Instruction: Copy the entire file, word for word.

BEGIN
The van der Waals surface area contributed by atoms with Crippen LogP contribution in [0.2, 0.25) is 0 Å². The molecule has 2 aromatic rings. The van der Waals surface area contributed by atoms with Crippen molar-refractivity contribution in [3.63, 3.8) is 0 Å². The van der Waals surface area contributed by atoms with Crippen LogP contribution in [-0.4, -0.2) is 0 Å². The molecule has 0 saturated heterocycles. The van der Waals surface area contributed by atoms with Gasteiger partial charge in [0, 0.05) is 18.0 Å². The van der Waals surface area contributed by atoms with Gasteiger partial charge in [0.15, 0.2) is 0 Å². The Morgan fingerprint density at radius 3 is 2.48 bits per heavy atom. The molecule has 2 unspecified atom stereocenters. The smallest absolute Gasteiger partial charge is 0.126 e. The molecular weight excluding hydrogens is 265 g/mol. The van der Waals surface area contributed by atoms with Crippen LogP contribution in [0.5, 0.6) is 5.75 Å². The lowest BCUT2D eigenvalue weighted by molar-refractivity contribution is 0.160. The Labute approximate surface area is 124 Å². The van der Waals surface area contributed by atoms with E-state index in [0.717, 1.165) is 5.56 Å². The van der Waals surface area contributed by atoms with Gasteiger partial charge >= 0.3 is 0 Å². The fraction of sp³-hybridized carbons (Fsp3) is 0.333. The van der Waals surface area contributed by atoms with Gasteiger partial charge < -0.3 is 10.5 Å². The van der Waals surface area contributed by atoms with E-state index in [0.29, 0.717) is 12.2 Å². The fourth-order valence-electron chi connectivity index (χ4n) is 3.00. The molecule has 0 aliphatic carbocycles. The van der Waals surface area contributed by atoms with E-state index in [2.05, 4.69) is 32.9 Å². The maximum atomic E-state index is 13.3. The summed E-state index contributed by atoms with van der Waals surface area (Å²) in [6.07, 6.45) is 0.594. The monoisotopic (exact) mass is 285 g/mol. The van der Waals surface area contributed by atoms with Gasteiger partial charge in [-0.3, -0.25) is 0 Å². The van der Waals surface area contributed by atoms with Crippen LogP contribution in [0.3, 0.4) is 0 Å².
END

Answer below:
The van der Waals surface area contributed by atoms with Crippen LogP contribution in [0.2, 0.25) is 0 Å². The molecule has 2 aromatic rings. The van der Waals surface area contributed by atoms with Crippen molar-refractivity contribution in [3.63, 3.8) is 0 Å². The van der Waals surface area contributed by atoms with Crippen LogP contribution in [-0.4, -0.2) is 0 Å². The molecule has 0 saturated heterocycles. The van der Waals surface area contributed by atoms with Gasteiger partial charge in [0, 0.05) is 18.0 Å². The van der Waals surface area contributed by atoms with Gasteiger partial charge in [0.15, 0.2) is 0 Å². The Morgan fingerprint density at radius 3 is 2.48 bits per heavy atom. The molecule has 2 unspecified atom stereocenters. The smallest absolute Gasteiger partial charge is 0.126 e. The molecular weight excluding hydrogens is 265 g/mol. The van der Waals surface area contributed by atoms with Crippen LogP contribution in [0.5, 0.6) is 5.75 Å². The lowest BCUT2D eigenvalue weighted by molar-refractivity contribution is 0.160. The Labute approximate surface area is 124 Å². The van der Waals surface area contributed by atoms with E-state index in [0.717, 1.165) is 5.56 Å². The van der Waals surface area contributed by atoms with Gasteiger partial charge >= 0.3 is 0 Å². The fraction of sp³-hybridized carbons (Fsp3) is 0.333. The van der Waals surface area contributed by atoms with Gasteiger partial charge < -0.3 is 10.5 Å². The van der Waals surface area contributed by atoms with E-state index in [0.29, 0.717) is 12.2 Å². The fourth-order valence-electron chi connectivity index (χ4n) is 3.00. The molecule has 0 aliphatic carbocycles. The van der Waals surface area contributed by atoms with E-state index in [2.05, 4.69) is 32.9 Å². The maximum atomic E-state index is 13.3. The summed E-state index contributed by atoms with van der Waals surface area (Å²) in [6.07, 6.45) is 0.594. The monoisotopic (exact) mass is 285 g/mol. The van der Waals surface area contributed by atoms with Gasteiger partial charge in [-0.3, -0.25) is 0 Å². The van der Waals surface area contributed by atoms with Crippen LogP contribution in [0.3, 0.4) is 0 Å².